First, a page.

Underquoting up 50 percent, NSW Fair Trading figures show

Underquoting up 50 percent, NSW Fair Trading figures show
Underquoting up 50 percent, NSW Fair Trading figures show

Underquoting, or the illegal practice of understating property prices, by NSW real estate agents is up almost 50 per cent this year, according to NSW Fair Trading.

There were 38 penalty infringement notices for underquoting issued by Fair Trading in the first eight months of the year, compared with 26 for the whole of 2016. 

There is a fine of $2,200 for each infringement.

In NSW, agents cannot give consumers understated or vague property prices, including "offers above" a certain value. They must also provide Fair Trading officers – if asked – with appropriate documentation to show that they have complied with the new laws.

But some agents have found a way out by not quoting a price at all in their advertising and instead verbally underquoting the price when asked.

The new laws were introduced in NSW last year, while Victoria followed suit in May this year.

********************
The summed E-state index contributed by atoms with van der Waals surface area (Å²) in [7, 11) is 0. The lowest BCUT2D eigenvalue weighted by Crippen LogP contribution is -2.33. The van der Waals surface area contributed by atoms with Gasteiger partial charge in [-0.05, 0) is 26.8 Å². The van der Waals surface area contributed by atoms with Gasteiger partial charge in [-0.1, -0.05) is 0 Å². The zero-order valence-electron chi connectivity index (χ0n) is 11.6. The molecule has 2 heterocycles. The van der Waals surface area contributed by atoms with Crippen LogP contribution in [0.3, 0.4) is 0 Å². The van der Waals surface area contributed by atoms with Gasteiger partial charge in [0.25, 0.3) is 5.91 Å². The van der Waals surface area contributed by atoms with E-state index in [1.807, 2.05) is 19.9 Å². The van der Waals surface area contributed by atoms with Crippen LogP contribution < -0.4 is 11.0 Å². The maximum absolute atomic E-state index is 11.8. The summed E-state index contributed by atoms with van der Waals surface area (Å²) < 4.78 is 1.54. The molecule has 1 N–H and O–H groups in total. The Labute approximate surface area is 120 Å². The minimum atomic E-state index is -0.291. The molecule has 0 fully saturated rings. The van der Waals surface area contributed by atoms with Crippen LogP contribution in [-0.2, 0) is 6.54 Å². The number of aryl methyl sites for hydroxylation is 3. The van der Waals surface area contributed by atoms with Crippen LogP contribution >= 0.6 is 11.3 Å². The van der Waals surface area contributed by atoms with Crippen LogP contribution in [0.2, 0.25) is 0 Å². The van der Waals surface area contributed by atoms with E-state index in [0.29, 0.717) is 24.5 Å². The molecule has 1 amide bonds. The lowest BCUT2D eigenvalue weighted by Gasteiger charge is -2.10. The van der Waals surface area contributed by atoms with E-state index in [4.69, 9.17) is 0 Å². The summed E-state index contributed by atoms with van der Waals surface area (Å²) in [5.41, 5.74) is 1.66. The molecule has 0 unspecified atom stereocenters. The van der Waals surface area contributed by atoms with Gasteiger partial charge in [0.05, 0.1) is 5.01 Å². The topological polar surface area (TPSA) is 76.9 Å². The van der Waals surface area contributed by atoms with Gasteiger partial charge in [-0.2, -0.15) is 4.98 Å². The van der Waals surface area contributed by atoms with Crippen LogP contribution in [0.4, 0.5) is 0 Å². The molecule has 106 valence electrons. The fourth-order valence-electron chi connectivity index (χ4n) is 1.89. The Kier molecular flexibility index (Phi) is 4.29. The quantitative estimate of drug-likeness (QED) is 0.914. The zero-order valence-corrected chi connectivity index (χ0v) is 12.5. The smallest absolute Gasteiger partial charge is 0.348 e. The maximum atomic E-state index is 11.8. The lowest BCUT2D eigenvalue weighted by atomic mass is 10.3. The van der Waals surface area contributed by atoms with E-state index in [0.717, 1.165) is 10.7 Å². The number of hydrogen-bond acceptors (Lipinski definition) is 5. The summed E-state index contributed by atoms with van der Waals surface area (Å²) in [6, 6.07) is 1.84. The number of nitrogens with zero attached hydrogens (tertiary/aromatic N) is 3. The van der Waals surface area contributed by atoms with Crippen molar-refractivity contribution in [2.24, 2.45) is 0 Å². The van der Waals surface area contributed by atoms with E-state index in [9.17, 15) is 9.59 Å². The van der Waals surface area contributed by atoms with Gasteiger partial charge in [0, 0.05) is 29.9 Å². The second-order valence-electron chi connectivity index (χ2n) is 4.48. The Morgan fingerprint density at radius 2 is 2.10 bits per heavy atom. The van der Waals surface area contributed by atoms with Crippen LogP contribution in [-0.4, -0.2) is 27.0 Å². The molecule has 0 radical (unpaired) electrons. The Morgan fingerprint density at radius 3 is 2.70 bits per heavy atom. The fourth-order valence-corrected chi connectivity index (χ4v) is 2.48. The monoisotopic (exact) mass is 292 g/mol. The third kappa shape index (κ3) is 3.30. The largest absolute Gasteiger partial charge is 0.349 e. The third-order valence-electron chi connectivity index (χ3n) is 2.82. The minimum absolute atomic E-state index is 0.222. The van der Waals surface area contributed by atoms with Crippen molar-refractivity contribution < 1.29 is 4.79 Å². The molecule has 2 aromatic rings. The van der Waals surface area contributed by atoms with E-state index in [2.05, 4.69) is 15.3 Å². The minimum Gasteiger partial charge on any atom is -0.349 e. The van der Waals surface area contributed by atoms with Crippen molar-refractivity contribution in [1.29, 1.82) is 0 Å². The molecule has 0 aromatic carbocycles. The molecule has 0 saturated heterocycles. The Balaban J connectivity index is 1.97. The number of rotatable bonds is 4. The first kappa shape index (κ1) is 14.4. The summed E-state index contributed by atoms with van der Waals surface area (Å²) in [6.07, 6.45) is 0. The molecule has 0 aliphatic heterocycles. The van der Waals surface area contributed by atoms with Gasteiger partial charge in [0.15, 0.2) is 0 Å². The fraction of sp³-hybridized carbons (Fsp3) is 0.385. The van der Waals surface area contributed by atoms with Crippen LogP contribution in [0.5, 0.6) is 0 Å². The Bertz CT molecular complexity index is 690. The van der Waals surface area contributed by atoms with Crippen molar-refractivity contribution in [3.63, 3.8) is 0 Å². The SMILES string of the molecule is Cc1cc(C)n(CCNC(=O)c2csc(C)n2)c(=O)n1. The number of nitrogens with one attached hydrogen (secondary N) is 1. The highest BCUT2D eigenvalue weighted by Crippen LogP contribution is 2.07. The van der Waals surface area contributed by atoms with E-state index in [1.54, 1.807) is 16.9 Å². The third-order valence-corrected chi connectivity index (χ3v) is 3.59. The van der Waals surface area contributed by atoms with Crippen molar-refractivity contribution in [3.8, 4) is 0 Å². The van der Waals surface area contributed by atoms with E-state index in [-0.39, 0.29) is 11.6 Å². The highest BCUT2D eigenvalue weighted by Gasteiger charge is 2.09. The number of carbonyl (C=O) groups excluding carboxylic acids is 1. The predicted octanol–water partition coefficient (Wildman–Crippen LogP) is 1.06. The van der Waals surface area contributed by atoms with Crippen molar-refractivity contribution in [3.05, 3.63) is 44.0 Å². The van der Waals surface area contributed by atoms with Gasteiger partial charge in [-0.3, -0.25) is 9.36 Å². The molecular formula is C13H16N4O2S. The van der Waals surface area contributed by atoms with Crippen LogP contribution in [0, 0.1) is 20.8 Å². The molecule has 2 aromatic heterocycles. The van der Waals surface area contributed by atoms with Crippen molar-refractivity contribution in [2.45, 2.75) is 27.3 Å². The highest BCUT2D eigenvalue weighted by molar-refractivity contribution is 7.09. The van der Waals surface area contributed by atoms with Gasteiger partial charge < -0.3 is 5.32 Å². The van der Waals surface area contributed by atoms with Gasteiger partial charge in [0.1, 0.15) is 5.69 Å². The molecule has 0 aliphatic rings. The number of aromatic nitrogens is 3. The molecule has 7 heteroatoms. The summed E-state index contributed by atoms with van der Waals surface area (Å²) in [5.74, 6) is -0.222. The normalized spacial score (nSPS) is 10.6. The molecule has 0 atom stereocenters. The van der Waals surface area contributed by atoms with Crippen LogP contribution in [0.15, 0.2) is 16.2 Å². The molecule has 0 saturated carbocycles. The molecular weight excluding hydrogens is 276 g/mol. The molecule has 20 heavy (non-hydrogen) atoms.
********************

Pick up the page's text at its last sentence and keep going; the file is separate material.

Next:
Sydney estate agent Edwin Almeida, who regularly calls out dodgy practices on social media, said underquoting was widespread in Sydney.

He provided Fairfax Media with anecdotal examples. 

A home in Kellyville with a price range of $1.35 to $1.4 million was passed in at auction. Almeida cited the neighbour of the house told him the owner wanted $1.45 to $1.5 million. 

For another property in Blacktown, Almeida said the agent had given him a price guide in the mid-$800,000s when the owner had told him he was expecting more than $1 million.

"It's not so much a problem with new people entering the industry, but its the 'old dogs' with their 'price it low watch it go' approach who are doing it," Almeida said.

However, Fair Trading figures also show that public complaints alleging underquoting have slid sharply to 34 for the year to date from 216 last year.

"The number of reports received about underquoting has steadily declined and both consumers and industry participants have welcomed the [rule] changes," a spokeswoman for Fair Trading said.

"Fair Trading conducts regular inspections of real estate agencies as part of targeted and random compliance programs or in response to specific complaints to ensure compliance with the legislation."

 

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Underquoting NSW

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